My main form of reading on the bus was audio books, then that changed to long walks with a pair of earbuds, but as the weeks go on it’s been physical books on my shelf that have been getting more and more attention even though my reading habits have drastically slowed. Here’s what I read at home in May:
Creatures by Crissy Van Meter. Set on Winter Island off the coast of Southern California, we meet Evie who has mostly been left to herself having been abandoned by her mother and raised by a neglectful father. Her father is famous for his marijuana strain called Winter Wonderland, but relying on the seasonal tourist boom finds them struggling financially more often than not. Her mother comes in and out of her life over the years, most recently a few days before her wedding day when a dead whale has washed to shore. A story about Evie finding out who she is, what she wants, and how the Continue reading “Bus Reads for May: Quarantine Edition”
I’ve found that commuting by bus gave me a lot more time to focus on my reading and being at home creates so many distractions, I have less time to focus on a book in my hand. My few little escapes to walk the neighbor have really been the only time I can slow down and listen to a book. Here’s what I read at home in April:
The Salt Path by Raynor Winn. In a business deal with a supposed friend, Raynor and Moth lose everything they have and become homeless. On top of that Moth has been diagnosed with a terminal illness. They make the decision with the little time they have left to walk the 630 miles of coastal path from Somerset to Dorset. This memoir, despite all the loses, was incredibly hopeful and the scenery was breathtaking. From the people they meet along the way and the opportunities that are discovered, it reaffirmed for me that life is what we make of it. Continue reading “Bus Reads for April: Quarantine Edition”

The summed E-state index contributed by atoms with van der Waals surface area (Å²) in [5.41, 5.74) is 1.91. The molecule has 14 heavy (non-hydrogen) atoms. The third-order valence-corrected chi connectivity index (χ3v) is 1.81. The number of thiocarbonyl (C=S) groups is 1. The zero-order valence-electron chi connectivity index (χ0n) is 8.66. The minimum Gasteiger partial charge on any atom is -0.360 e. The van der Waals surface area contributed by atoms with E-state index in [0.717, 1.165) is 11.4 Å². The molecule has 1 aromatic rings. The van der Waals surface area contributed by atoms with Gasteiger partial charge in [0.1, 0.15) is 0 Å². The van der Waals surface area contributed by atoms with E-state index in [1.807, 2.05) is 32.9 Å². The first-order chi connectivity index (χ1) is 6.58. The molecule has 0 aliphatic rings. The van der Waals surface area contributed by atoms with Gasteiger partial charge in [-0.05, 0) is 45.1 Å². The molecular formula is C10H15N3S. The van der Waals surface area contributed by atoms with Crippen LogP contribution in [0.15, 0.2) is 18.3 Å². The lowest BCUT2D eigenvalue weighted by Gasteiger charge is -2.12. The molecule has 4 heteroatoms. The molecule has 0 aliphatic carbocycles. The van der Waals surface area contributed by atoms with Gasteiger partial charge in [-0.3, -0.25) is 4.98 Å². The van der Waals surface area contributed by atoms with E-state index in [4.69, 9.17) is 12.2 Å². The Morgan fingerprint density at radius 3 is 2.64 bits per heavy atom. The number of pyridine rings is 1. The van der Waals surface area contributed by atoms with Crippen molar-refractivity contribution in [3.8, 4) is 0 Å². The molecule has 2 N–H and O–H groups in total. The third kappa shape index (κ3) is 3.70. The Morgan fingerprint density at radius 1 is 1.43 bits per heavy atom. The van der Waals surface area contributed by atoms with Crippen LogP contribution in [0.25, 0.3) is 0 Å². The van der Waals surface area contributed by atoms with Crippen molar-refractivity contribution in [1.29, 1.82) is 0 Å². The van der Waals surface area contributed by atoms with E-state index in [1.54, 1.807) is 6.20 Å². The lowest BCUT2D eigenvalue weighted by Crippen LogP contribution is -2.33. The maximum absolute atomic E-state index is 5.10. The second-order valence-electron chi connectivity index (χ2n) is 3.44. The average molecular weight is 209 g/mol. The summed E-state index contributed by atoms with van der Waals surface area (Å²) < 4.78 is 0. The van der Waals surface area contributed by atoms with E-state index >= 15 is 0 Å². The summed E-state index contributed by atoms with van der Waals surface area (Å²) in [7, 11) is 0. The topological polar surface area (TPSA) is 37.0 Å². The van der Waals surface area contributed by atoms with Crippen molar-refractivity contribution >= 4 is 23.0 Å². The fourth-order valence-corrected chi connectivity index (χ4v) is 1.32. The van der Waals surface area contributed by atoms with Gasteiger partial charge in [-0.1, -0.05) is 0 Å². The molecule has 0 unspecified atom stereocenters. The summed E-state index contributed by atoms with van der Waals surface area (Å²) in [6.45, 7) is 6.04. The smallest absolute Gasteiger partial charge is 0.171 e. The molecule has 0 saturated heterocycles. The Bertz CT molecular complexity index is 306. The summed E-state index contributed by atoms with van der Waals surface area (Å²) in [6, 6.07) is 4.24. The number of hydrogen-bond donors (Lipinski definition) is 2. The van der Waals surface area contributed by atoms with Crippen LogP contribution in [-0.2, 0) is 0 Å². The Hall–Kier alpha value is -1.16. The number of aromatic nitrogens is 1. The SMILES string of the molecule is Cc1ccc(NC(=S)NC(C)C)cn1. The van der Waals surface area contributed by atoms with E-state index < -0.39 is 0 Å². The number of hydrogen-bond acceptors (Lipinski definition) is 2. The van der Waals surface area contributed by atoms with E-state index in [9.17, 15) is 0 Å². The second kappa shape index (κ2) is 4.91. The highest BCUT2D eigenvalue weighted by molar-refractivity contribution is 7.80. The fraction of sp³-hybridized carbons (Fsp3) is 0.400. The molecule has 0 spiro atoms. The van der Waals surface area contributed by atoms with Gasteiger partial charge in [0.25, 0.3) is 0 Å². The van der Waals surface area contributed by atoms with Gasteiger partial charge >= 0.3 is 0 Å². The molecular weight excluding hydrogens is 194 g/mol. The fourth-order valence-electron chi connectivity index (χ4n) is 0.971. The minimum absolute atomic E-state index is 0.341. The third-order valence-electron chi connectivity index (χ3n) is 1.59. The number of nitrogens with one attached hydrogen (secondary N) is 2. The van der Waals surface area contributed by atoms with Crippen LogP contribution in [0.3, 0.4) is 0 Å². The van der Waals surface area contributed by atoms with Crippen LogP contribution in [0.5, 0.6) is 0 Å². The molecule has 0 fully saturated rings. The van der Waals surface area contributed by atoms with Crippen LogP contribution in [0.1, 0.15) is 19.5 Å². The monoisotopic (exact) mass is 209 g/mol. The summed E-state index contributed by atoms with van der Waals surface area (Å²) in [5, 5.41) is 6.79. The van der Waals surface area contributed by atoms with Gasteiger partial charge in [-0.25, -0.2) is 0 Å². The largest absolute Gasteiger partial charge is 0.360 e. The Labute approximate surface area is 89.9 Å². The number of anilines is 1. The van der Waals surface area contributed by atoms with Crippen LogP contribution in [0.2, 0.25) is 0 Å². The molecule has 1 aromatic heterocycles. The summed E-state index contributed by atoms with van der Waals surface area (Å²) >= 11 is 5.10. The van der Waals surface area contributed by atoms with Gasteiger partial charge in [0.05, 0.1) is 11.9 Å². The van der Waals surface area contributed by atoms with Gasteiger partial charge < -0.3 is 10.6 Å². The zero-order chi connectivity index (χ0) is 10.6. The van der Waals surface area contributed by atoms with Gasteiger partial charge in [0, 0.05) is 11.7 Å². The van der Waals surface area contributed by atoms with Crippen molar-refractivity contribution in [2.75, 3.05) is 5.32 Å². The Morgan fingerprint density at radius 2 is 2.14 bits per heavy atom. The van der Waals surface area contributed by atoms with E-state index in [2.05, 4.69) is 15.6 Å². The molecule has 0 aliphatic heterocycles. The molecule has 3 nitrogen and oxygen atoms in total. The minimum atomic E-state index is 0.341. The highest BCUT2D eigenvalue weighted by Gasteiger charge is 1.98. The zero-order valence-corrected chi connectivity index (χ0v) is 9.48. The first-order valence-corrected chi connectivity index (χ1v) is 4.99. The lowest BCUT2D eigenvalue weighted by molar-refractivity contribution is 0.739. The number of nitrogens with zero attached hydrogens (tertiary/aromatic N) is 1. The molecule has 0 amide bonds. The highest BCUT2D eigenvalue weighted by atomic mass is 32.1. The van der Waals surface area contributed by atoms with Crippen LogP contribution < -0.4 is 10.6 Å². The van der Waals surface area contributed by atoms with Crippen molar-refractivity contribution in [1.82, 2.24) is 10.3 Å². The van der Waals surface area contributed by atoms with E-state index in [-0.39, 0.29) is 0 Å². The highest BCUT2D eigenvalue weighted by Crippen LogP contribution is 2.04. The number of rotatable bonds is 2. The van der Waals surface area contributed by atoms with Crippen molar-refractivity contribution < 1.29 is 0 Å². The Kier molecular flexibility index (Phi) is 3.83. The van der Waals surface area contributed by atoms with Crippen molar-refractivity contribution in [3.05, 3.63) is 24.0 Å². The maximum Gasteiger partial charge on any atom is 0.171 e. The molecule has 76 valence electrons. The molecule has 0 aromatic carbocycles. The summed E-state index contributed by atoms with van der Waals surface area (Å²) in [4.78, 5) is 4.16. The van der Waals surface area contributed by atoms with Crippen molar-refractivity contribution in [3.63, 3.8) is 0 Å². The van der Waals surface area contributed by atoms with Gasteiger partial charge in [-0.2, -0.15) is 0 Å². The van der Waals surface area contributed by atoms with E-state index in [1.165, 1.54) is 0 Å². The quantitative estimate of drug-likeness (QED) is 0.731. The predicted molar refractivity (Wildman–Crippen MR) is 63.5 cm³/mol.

Commuting to Seattle by bus five days a week gives me a lot of reading time, but in the world of quarantine being home does too! Here’s what I read at home in March:
The World That We Knew by Alice Hoffman. Sad and beautiful. I tend to shy away from any books that have to do with WW2 because it just breaks my heart too much. But this novel with it’s mixture of history and magical realism, while still sad, was easier to take in for me. It’s also a novel that has amazing women in it–with all the strength and power they possess. It was awe inspiring to read. A story of motherhood, of loss, of faith, but mostly of love.
Continue reading “Bus Reads for March: Quarantine Edition”
Commuting to Seattle by bus five days a week gives me a lot of reading time. Here’s what I read on the bus in February:
Call Your Daughter Home by Deb Spera. This novel reminded me of Where the Crawdads Sing and I can’t quite tell you why. Three women, Gertrude, Retta and Annie, from three different classes, while seen as so different come together to find strength. Gertrude seen by everyone as poor white trash will do ANYTHING she can to save her daughters, Retta a first generation freed slave that works for the Coles, the family that once owned her family. And Annie the matriarch of the Coles. All in all this story just reminded me of the strength of women and how powerful we can be. Continue reading “Bus Reads for February”
Commuting to Seattle by bus five days a week gives me a lot of reading time. Here’s what I read on the bus in January:
The Wall by John Lanchester. Due to climate change an island nation has built a wall to keep out the Others – those adrift. Each citizen is assigned wall duty for two years. The most recent defender is Joseph Kavanagh and we join him on his journey. One of the biggest worries on the wall is if the Others do attack and get through, a defender gets sent out to sea in their place. So, so good!
Mostly Dead Things by Kristen Arnett. Just an all around good story of a family after loss – coming to terms with grief and how it manifests in all of us. Jessa has taken over the family’s taxidermy business after her father commits suicide. The business however is struggling and so is everyone else in the family. Trying to hold everything together is taking its toll and the family will have to come to terms with a multitude of losses and failures to find themselves again. I loved how the author delves into the brokenness of the characters, but also how they all fit together, and, honestly, of how great a team they are when they finally start to breathe again. This one is definitely on my favorites list. Continue reading “Bus Reads for January”